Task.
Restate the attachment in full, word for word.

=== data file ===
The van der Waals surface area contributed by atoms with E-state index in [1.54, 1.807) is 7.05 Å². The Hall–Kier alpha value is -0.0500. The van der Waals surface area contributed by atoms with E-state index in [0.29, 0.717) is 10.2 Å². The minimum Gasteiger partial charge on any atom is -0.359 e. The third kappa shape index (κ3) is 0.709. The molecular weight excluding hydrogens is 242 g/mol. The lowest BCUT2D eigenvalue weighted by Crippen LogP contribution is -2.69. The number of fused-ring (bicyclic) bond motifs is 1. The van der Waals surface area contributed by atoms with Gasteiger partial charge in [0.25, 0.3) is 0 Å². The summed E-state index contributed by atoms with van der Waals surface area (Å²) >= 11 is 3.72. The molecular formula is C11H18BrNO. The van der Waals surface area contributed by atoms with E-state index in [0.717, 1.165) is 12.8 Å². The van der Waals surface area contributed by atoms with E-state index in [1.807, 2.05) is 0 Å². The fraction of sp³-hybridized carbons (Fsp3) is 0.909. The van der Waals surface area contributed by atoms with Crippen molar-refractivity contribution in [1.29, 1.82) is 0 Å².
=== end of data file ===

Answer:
The van der Waals surface area contributed by atoms with E-state index in [1.54, 1.807) is 7.05 Å². The Hall–Kier alpha value is -0.0500. The van der Waals surface area contributed by atoms with E-state index in [0.29, 0.717) is 10.2 Å². The minimum Gasteiger partial charge on any atom is -0.359 e. The third kappa shape index (κ3) is 0.709. The molecular weight excluding hydrogens is 242 g/mol. The lowest BCUT2D eigenvalue weighted by Crippen LogP contribution is -2.69. The number of fused-ring (bicyclic) bond motifs is 1. The van der Waals surface area contributed by atoms with Gasteiger partial charge in [0.25, 0.3) is 0 Å². The summed E-state index contributed by atoms with van der Waals surface area (Å²) >= 11 is 3.72. The molecular formula is C11H18BrNO. The van der Waals surface area contributed by atoms with E-state index in [0.717, 1.165) is 12.8 Å². The van der Waals surface area contributed by atoms with E-state index in [1.807, 2.05) is 0 Å². The fraction of sp³-hybridized carbons (Fsp3) is 0.909. The van der Waals surface area contributed by atoms with Crippen molar-refractivity contribution in [1.29, 1.82) is 0 Å².